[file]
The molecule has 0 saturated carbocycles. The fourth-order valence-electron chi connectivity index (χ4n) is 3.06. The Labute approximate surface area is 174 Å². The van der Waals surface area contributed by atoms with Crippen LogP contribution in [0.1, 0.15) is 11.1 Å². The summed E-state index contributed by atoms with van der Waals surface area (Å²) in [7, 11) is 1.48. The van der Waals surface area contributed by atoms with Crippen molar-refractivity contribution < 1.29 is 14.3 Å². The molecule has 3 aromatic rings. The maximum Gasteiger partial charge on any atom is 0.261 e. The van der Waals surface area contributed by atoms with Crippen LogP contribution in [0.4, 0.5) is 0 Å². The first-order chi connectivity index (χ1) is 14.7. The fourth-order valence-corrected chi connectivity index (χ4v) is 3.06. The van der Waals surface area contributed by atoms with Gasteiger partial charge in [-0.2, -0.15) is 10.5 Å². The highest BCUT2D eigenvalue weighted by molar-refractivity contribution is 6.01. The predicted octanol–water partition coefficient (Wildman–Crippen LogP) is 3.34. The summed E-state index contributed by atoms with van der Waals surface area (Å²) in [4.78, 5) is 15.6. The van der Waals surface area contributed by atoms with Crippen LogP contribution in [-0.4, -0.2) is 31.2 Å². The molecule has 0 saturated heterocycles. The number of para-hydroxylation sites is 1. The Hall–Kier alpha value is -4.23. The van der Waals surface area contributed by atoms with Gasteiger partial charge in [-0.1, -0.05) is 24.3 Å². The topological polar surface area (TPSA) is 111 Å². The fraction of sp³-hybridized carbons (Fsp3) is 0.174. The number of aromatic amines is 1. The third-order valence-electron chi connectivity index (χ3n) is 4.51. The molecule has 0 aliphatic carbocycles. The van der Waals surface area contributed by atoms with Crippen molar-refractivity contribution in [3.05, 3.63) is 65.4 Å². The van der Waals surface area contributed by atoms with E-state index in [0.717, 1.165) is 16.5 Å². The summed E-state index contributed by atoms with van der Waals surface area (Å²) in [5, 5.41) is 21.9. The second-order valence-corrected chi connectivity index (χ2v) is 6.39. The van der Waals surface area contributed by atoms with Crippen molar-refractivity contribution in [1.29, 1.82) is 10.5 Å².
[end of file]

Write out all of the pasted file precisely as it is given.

The molecule has 0 saturated carbocycles. The fourth-order valence-electron chi connectivity index (χ4n) is 3.06. The Labute approximate surface area is 174 Å². The van der Waals surface area contributed by atoms with Crippen LogP contribution in [0.1, 0.15) is 11.1 Å². The summed E-state index contributed by atoms with van der Waals surface area (Å²) in [7, 11) is 1.48. The van der Waals surface area contributed by atoms with Crippen molar-refractivity contribution < 1.29 is 14.3 Å². The molecule has 3 aromatic rings. The maximum Gasteiger partial charge on any atom is 0.261 e. The van der Waals surface area contributed by atoms with Crippen LogP contribution in [0.4, 0.5) is 0 Å². The first-order chi connectivity index (χ1) is 14.7. The fourth-order valence-corrected chi connectivity index (χ4v) is 3.06. The van der Waals surface area contributed by atoms with Gasteiger partial charge in [-0.2, -0.15) is 10.5 Å². The highest BCUT2D eigenvalue weighted by molar-refractivity contribution is 6.01. The predicted octanol–water partition coefficient (Wildman–Crippen LogP) is 3.34. The summed E-state index contributed by atoms with van der Waals surface area (Å²) in [4.78, 5) is 15.6. The van der Waals surface area contributed by atoms with Crippen LogP contribution in [-0.4, -0.2) is 31.2 Å². The molecule has 0 saturated heterocycles. The number of para-hydroxylation sites is 1. The Hall–Kier alpha value is -4.23. The van der Waals surface area contributed by atoms with Gasteiger partial charge in [-0.1, -0.05) is 24.3 Å². The topological polar surface area (TPSA) is 111 Å². The fraction of sp³-hybridized carbons (Fsp3) is 0.174. The number of aromatic amines is 1. The third-order valence-electron chi connectivity index (χ3n) is 4.51. The molecule has 0 aliphatic carbocycles. The van der Waals surface area contributed by atoms with Crippen molar-refractivity contribution in [3.05, 3.63) is 65.4 Å². The van der Waals surface area contributed by atoms with E-state index in [0.717, 1.165) is 16.5 Å². The summed E-state index contributed by atoms with van der Waals surface area (Å²) in [5, 5.41) is 21.9. The second-order valence-corrected chi connectivity index (χ2v) is 6.39. The van der Waals surface area contributed by atoms with Crippen molar-refractivity contribution in [1.29, 1.82) is 10.5 Å².